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Why Mental Performance Coaching Matters...Not just in sports but in life

Twenty, fifteen, maybe even ten years ago, Mental Performance coaching, or sports psychology, was only heard of when watching an interview with an elite Olympic athlete or someone in the professional ranks.

However, not only within the last ten years, but more so in the last few years we hear of and read more stories of athletes who are taking a pause and talking about the trials, tribulations and struggles that they have had performing under pressure.

We can think back just a few years to the 2020 Olympics and Simone Biles, who took a break for a bit during her Olympic run because of the extreme pressure that she was feeling. After her pause, she got back to the events and recorded a Bronze medal in the beam event. At that moment, that must have felt like gold for her, based on what she was going through at the time.

England defender Tyrone Ming, prior to the Euro 2020 said that his mental health was impacted after he was selected to the team, citing anxiety over that selection. These could have been high expectations that he felt, maybe for the first time, of that magnitude.

Dr. Claire Marie-Roberts, a former promising swimmer now turned sports psychologist, reveals that she had extreme competitive anxiety. According to an article in The Guardian, by Simon Usborne, Marie-Roberts said that she would “vomit in the toilets before races, visualizing myself in armbands, struggling to swim to the end of the pool.”

These are cases at the elite, or near elite level, however, we see this scenario play out daily in youth sports, secondary school sports and at the collegiate level and not just at the prominent Division I schools, either.

Statistics show a decline in participation in youth sports. What starts out as a fun activity, for a variety of reasons, stops being fun for the young athlete and they drop out.

As athletes grow into high school and college sports, the competitiveness and spotlight increases, potentially being a further mental burden on the athlete. Tryouts, cuts, being benched, starting, not starting, etc. can all contribute to the mental stress that an athlete feels. One would think that a starting spot on a team would be the cure for everything, however, we see many times that some athletes are not comfortable with that spot. They feel a burden that is too heavy to carry. They might be more comfortable in a part-time bench role. Another example is the young baseball player who has a great swing struggling at the top of the batting order but thriving when placed lower in the lineup.

These examples of athletes of all levels point to the mental challenges all athletes have when playing their sports. Where mental performance coaching can help is helping the athlete get back to playing with the passion they had when they started. What does that mean?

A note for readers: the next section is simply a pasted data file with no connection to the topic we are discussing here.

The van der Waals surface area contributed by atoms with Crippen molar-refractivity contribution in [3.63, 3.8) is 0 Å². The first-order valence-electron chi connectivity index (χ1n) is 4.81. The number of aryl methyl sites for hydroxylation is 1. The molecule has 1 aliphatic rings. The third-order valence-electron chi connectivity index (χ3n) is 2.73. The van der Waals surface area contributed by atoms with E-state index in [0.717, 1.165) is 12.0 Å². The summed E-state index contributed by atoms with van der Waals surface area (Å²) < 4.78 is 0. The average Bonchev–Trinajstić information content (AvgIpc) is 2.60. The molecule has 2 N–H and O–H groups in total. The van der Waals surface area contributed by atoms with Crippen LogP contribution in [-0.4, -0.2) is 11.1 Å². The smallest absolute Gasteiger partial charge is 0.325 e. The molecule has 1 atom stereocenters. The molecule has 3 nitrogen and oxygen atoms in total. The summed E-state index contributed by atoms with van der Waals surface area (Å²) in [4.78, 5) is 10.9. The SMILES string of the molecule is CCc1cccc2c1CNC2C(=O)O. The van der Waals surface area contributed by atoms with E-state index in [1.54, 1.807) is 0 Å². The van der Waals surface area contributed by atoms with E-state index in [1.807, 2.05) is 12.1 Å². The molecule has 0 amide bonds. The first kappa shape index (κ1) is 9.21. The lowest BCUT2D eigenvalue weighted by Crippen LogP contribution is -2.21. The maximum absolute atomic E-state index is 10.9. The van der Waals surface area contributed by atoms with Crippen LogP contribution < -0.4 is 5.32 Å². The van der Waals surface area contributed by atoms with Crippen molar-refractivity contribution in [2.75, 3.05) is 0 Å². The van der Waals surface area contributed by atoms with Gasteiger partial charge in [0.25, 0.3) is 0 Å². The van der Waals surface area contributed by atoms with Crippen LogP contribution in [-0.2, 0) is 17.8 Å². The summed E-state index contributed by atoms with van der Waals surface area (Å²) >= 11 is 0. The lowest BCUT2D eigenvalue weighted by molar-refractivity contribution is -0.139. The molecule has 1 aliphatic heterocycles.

Usually when starting out, they were not so concerned with technical aspects of their sport – i.e., are they dropping their hands as a hitter, is their footwork incorrect when dribbling the ball on the pitch, are they shifting their weight properly on a slap shot in hockey. None of these mattered. They just played, played with instinct, played with love, played with, essentially, just trusting their skills and letting it go.

In a nutshell, that is what mental performance coaching entails. This resource helps the athlete reset, get their thoughts and mind in the right place, and stay in the moment. This allows them to simply trust their skills and enjoy the experience.

“Enjoy” is the key work there. When anyone enjoys what they are doing, it’s a good day, right? When you stop to think about it, this does not pertain simply to athletes. Whatever walk of life, or avocation you are pursuing, if you can get the most of your talents and feel good about it, you are going to feel much more fulfilled in that endeavor. That usually translates to enjoying it more and feeling great about the experience.

So, mental performance coaching is not simply for the athlete. Whether you aspire to be the best salesperson, executive, guitar player, etc., you can benefit from this resource. Additionally, when used by athletes, it can translate into other parts of their lives, as well.

Self-optimization is another way to state that. We all strive for that, and reaching out to a mental performance coach can help any individual achieve it.

Have fun. Enjoy the process. Enjoy the game.

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